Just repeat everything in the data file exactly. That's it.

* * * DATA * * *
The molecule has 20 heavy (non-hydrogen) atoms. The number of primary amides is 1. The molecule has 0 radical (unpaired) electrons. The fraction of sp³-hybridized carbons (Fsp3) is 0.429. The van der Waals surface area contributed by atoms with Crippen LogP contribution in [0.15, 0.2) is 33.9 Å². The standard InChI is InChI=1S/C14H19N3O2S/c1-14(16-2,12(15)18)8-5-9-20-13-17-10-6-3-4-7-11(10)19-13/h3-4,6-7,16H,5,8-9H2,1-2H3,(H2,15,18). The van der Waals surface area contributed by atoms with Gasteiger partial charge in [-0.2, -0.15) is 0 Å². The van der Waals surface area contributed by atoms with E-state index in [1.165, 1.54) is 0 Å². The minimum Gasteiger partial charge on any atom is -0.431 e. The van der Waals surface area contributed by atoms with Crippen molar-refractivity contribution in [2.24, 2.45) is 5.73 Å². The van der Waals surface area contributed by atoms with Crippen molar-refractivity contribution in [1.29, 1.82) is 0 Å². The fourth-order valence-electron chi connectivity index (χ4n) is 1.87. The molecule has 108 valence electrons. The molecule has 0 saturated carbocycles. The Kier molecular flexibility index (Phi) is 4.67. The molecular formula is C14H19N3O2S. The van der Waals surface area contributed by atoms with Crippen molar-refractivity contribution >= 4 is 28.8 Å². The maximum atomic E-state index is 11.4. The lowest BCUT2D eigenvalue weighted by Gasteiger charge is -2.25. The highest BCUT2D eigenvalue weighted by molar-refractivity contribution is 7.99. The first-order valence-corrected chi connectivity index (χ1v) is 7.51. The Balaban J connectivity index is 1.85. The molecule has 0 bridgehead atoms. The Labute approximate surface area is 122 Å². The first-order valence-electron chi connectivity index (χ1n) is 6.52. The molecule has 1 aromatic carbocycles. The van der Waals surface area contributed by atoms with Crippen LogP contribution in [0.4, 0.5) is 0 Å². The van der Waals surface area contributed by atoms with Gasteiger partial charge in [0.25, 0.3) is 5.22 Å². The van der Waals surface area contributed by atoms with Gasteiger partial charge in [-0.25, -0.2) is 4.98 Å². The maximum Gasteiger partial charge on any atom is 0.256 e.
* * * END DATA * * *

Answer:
The molecule has 20 heavy (non-hydrogen) atoms. The number of primary amides is 1. The molecule has 0 radical (unpaired) electrons. The fraction of sp³-hybridized carbons (Fsp3) is 0.429. The van der Waals surface area contributed by atoms with Crippen LogP contribution in [0.15, 0.2) is 33.9 Å². The standard InChI is InChI=1S/C14H19N3O2S/c1-14(16-2,12(15)18)8-5-9-20-13-17-10-6-3-4-7-11(10)19-13/h3-4,6-7,16H,5,8-9H2,1-2H3,(H2,15,18). The van der Waals surface area contributed by atoms with Gasteiger partial charge in [-0.2, -0.15) is 0 Å². The van der Waals surface area contributed by atoms with E-state index in [1.165, 1.54) is 0 Å². The minimum Gasteiger partial charge on any atom is -0.431 e. The van der Waals surface area contributed by atoms with Crippen molar-refractivity contribution in [2.24, 2.45) is 5.73 Å². The van der Waals surface area contributed by atoms with Crippen molar-refractivity contribution in [1.29, 1.82) is 0 Å². The fourth-order valence-electron chi connectivity index (χ4n) is 1.87. The molecule has 108 valence electrons. The molecule has 0 saturated carbocycles. The Kier molecular flexibility index (Phi) is 4.67. The molecular formula is C14H19N3O2S. The van der Waals surface area contributed by atoms with Crippen molar-refractivity contribution >= 4 is 28.8 Å². The maximum atomic E-state index is 11.4. The lowest BCUT2D eigenvalue weighted by Gasteiger charge is -2.25. The highest BCUT2D eigenvalue weighted by molar-refractivity contribution is 7.99. The first-order valence-corrected chi connectivity index (χ1v) is 7.51. The Balaban J connectivity index is 1.85. The molecule has 0 bridgehead atoms. The Labute approximate surface area is 122 Å². The first-order valence-electron chi connectivity index (χ1n) is 6.52. The molecule has 1 aromatic carbocycles. The van der Waals surface area contributed by atoms with Crippen LogP contribution in [0.4, 0.5) is 0 Å². The van der Waals surface area contributed by atoms with Gasteiger partial charge in [0.25, 0.3) is 5.22 Å². The van der Waals surface area contributed by atoms with Gasteiger partial charge in [-0.25, -0.2) is 4.98 Å². The maximum Gasteiger partial charge on any atom is 0.256 e.